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This Day in History

World History

Wednesday, March 16, 1988. :   The northern Iraq Kurdish city of Halabja is bombarded with chemical weapons, killing thousands of civilians.

     The war between Iran and Iraq, also known as the First Persian Gulf War, began when Iraq invaded Iran on 22 September 1980. The two countries had a long history of border disputes, going right back to when the countries were the kingdoms of Mesopotamia (modern Iraq) and Persia (Iran). Catching Iranian forces by surprise, Iraq held the advantage early in the war. However, Iran mounted a successful counter-offensive in 1982, regaining lost ground.

The Halabja poison gas attack was the largest-scale chemical weapons attack against a civilian population in modern times. It began early in the evening of 16 March 1988, when a group of eight aircraft maintained a chemical bombardment all night on Halabja, a Kurdish city in northern Iraq. The attack involved multiple chemical agents, including mustard gas, and the nerve agents sarin, tabun and VX. The final death toll was between 3,200 people and 5,000, whilst up to 10,000 more were injured. Initially the bombardment was believed to have originated from Iran. However, evidence now suggests that the attack was an Iraqi assault against Iranian forces, pro-Iranian Kurdish forces and Halabja's citizens during a protracted battle.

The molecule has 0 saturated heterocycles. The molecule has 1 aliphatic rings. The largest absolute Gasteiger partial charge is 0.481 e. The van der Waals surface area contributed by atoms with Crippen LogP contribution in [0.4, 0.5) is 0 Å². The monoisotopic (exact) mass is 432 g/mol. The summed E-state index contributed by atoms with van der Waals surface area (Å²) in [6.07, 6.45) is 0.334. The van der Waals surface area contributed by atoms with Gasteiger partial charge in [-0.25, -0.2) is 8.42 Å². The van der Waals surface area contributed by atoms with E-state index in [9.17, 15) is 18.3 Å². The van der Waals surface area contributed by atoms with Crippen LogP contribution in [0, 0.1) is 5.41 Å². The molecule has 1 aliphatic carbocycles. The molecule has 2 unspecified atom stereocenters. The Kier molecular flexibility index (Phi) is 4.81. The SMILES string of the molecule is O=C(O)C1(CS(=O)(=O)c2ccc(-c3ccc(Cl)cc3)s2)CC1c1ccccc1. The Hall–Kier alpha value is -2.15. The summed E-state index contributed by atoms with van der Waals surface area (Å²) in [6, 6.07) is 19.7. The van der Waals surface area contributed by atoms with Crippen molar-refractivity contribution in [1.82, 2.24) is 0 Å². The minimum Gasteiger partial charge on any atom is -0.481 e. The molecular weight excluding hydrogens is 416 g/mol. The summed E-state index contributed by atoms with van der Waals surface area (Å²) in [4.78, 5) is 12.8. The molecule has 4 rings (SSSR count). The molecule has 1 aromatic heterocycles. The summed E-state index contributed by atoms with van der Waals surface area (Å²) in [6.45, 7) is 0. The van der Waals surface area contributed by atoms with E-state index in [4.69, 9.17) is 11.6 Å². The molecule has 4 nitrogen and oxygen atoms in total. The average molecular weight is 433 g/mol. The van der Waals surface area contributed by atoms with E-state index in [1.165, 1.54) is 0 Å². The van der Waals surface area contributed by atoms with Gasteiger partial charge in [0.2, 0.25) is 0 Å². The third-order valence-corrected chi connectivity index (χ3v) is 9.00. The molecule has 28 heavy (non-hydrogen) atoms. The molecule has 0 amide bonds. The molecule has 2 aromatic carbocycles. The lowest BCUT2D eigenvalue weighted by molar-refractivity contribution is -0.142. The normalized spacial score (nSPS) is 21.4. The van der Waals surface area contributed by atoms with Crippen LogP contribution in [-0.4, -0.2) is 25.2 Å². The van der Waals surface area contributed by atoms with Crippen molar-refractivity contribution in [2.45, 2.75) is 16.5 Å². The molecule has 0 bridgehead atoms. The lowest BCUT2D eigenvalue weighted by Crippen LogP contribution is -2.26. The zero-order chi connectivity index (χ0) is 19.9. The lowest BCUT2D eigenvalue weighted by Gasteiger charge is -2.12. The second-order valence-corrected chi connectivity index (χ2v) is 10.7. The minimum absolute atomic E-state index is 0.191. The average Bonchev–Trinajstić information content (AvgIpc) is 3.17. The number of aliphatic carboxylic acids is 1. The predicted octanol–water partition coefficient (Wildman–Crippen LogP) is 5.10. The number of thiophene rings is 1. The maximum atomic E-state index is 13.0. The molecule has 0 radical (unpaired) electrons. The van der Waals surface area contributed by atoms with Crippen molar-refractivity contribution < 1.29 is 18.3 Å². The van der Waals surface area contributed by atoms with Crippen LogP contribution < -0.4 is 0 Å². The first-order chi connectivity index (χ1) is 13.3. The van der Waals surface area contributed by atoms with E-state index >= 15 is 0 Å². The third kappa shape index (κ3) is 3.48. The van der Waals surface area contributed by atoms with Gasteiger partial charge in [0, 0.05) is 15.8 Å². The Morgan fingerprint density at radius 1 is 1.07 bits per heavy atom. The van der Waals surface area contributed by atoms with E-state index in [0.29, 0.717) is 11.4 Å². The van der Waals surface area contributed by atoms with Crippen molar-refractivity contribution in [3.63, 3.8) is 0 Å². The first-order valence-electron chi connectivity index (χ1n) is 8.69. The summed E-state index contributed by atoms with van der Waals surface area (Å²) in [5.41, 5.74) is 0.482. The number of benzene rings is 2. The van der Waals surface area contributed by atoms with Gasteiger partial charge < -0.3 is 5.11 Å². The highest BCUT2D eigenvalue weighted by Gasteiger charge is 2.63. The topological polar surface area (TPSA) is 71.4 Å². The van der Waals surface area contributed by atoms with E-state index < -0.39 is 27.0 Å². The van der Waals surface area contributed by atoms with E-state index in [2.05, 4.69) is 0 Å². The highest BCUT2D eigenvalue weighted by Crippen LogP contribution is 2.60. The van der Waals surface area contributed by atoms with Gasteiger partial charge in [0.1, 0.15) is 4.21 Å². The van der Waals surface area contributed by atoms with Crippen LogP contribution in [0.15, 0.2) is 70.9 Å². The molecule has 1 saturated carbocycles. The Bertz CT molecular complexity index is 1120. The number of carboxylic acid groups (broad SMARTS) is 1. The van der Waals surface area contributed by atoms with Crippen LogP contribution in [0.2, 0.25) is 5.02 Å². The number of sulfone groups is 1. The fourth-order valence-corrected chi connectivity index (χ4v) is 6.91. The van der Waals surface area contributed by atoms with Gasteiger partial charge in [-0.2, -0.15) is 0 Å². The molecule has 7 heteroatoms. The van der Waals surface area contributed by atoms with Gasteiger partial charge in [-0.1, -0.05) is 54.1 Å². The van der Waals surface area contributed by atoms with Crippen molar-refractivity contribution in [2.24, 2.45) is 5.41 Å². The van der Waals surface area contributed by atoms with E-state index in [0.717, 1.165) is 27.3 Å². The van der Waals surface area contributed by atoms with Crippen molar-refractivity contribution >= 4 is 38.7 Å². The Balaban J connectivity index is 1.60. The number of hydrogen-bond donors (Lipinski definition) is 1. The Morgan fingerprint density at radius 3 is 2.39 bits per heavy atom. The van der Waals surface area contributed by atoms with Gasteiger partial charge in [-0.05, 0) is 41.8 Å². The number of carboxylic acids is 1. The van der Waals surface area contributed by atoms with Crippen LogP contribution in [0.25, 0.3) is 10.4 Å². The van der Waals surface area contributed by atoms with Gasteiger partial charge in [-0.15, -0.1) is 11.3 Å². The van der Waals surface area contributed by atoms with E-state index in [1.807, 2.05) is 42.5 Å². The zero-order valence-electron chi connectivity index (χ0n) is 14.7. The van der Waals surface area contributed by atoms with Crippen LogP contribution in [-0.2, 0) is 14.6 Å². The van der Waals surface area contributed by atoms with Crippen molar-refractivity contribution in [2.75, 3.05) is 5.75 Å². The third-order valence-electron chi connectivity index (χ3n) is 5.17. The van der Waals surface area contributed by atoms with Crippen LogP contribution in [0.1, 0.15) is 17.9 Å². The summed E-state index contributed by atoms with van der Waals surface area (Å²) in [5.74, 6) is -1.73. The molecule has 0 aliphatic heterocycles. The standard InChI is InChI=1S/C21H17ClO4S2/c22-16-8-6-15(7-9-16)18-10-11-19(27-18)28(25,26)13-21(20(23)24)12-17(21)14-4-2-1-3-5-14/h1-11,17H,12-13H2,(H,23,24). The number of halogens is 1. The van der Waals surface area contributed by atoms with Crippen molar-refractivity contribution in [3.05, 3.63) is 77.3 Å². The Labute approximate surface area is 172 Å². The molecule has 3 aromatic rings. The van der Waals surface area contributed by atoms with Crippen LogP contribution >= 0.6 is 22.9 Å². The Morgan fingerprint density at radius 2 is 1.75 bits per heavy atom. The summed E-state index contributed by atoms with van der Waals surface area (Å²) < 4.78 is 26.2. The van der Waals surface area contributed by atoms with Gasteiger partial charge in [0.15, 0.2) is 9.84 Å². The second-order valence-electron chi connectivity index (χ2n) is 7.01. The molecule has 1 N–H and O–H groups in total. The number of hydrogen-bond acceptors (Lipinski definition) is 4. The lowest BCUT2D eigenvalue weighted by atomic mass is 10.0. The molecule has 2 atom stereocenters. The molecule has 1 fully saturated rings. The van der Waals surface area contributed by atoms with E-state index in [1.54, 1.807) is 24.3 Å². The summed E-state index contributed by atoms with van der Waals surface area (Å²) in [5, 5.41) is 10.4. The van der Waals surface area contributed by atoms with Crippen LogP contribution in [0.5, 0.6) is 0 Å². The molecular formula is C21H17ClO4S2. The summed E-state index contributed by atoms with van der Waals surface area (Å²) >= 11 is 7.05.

The United Nations Security Council repeatedly called upon both countries to end the conflict, but it was not until August of 1988 that a ceasefire was agreed to. Ultimately, the war changed the balance of power in the Persian Gulf, and led to the Iraqi invasion of Kuwait in 1990.

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